We work well as a team when facing such challenges. The driver focuses on what is right in front of the vehicle; the passenger calculates what is needed further down to maneuver around mud pools or which track to take when it splits into different directions. We were now driving across the dried-up Aral Sea, which was a weird idea. Parts of the plains were pitch black, others covered by a layer of snow.
We climbed out of the seabed onto the Mangystau Plateau. In the afternoon, we reached the village of Akbasty, passing a ship that lay rusting away in the desert. This came as a surprise as we were told these ships had all been sold as scrap metal. The village, however, had wanted to keep the memory of the disaster alive, and an explanatory panel stood next to the wreck. The village appeared deserted with three more small ships on the main (sand) road standing as a testimony to their past.
Coen entered a school building, asking for directions to the banya (hot spring). I had seen an image of it on the internet, and the winter temperatures were a good reason to visit it. We were sent to a house across the road, where somebody kept the key.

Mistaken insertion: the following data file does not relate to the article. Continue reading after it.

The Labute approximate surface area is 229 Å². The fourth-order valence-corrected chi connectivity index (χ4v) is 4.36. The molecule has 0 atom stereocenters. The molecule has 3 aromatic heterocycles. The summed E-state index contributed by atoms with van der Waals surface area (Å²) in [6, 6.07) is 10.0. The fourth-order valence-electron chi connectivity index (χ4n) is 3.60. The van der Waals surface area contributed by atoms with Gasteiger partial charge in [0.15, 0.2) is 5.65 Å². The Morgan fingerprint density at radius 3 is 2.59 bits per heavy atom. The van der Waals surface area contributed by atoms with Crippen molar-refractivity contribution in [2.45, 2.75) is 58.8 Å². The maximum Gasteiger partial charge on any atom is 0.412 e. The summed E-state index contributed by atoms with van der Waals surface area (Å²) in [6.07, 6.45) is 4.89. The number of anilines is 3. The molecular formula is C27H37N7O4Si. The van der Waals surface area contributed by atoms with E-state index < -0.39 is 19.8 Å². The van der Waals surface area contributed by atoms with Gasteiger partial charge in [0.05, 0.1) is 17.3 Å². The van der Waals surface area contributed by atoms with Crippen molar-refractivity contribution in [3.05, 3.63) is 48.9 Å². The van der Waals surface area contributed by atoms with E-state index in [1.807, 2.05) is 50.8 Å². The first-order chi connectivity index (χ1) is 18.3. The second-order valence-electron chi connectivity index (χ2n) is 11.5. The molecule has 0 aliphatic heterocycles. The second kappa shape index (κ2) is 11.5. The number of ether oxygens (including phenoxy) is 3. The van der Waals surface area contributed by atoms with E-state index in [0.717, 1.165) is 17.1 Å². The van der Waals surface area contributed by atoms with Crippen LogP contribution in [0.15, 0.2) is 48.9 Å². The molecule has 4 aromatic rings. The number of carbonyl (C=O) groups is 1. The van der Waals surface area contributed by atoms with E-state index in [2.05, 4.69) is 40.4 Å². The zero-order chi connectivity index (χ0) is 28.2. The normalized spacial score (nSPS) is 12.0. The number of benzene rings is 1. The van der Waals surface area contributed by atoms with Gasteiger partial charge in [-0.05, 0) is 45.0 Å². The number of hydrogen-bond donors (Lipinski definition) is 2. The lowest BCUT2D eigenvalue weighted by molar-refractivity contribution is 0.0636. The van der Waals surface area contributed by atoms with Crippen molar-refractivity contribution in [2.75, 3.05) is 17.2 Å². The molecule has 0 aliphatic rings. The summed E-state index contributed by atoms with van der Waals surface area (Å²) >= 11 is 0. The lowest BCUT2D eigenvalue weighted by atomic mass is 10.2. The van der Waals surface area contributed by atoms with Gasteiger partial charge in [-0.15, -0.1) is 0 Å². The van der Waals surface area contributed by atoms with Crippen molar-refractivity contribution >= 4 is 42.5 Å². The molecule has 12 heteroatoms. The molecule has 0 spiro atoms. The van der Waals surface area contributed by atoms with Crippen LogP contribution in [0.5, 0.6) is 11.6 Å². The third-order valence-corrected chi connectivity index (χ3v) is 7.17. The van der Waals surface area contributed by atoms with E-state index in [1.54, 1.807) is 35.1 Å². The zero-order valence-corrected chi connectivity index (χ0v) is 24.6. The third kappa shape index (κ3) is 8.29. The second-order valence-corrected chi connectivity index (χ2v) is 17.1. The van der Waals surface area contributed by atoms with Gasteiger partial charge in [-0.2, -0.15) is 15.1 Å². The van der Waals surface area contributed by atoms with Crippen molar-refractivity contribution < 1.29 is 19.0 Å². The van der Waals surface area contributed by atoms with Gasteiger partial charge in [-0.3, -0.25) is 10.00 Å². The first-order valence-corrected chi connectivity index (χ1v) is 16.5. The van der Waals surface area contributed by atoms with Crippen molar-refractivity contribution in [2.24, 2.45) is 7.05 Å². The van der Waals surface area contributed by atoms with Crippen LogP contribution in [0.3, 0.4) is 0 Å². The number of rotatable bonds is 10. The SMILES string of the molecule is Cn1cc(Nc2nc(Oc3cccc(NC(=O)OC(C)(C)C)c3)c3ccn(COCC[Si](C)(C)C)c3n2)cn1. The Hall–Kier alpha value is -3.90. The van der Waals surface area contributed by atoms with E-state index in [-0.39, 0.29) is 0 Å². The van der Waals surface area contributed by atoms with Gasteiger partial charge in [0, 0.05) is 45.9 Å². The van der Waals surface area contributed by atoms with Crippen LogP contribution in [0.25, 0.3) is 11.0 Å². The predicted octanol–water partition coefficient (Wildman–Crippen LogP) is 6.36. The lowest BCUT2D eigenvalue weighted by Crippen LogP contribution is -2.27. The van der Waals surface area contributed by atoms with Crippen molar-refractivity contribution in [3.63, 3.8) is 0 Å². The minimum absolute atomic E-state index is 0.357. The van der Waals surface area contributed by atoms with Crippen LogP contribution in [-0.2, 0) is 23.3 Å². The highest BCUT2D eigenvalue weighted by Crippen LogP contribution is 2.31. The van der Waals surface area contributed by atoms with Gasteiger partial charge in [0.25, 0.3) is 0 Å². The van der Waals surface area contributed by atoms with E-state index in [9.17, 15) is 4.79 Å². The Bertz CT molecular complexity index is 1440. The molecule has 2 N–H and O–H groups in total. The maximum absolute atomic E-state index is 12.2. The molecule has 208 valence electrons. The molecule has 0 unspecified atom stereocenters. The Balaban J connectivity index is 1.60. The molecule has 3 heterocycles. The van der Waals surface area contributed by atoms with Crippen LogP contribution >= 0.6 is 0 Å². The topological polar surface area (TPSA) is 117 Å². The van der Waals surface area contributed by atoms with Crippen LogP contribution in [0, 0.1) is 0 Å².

“How did you know where to get the key?” the homeowner asked.
“From the school.”
“Do you know how to get to the hot spring?” she asked.
“Well, I know it is in that direction,” I said, pointing vaguely southward.
She tried to explain where to go, and had my Russian been perfect, I would probably have understood her. But alas, I could only grasp the bare basics of her instructions. My rapidly blinking eyes and questioning look made the woman change tactics.